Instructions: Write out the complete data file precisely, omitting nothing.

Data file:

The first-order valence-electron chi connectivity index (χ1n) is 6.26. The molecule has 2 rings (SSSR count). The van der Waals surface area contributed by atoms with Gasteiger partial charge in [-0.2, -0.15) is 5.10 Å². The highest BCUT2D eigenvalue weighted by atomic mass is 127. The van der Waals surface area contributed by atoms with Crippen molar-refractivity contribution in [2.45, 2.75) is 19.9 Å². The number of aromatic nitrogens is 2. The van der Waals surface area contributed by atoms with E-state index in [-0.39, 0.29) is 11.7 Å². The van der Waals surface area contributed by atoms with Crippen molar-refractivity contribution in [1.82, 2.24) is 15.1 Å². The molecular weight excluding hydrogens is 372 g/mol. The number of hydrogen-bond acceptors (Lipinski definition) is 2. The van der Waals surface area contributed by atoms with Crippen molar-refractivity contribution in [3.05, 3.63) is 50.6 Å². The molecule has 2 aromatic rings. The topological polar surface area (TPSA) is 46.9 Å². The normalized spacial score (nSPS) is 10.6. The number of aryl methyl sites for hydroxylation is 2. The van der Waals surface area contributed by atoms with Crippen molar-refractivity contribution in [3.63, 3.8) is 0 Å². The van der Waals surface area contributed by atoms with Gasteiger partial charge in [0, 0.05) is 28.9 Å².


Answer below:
The first-order valence-electron chi connectivity index (χ1n) is 6.26. The molecule has 2 rings (SSSR count). The van der Waals surface area contributed by atoms with Gasteiger partial charge in [-0.2, -0.15) is 5.10 Å². The highest BCUT2D eigenvalue weighted by atomic mass is 127. The van der Waals surface area contributed by atoms with Crippen molar-refractivity contribution in [2.45, 2.75) is 19.9 Å². The number of aromatic nitrogens is 2. The van der Waals surface area contributed by atoms with E-state index in [-0.39, 0.29) is 11.7 Å². The van der Waals surface area contributed by atoms with Crippen molar-refractivity contribution in [1.82, 2.24) is 15.1 Å². The molecular weight excluding hydrogens is 372 g/mol. The number of hydrogen-bond acceptors (Lipinski definition) is 2. The van der Waals surface area contributed by atoms with Crippen molar-refractivity contribution in [3.05, 3.63) is 50.6 Å². The molecule has 2 aromatic rings. The topological polar surface area (TPSA) is 46.9 Å². The normalized spacial score (nSPS) is 10.6. The number of aryl methyl sites for hydroxylation is 2. The van der Waals surface area contributed by atoms with Crippen molar-refractivity contribution in [3.63, 3.8) is 0 Å². The van der Waals surface area contributed by atoms with Gasteiger partial charge in [0, 0.05) is 28.9 Å².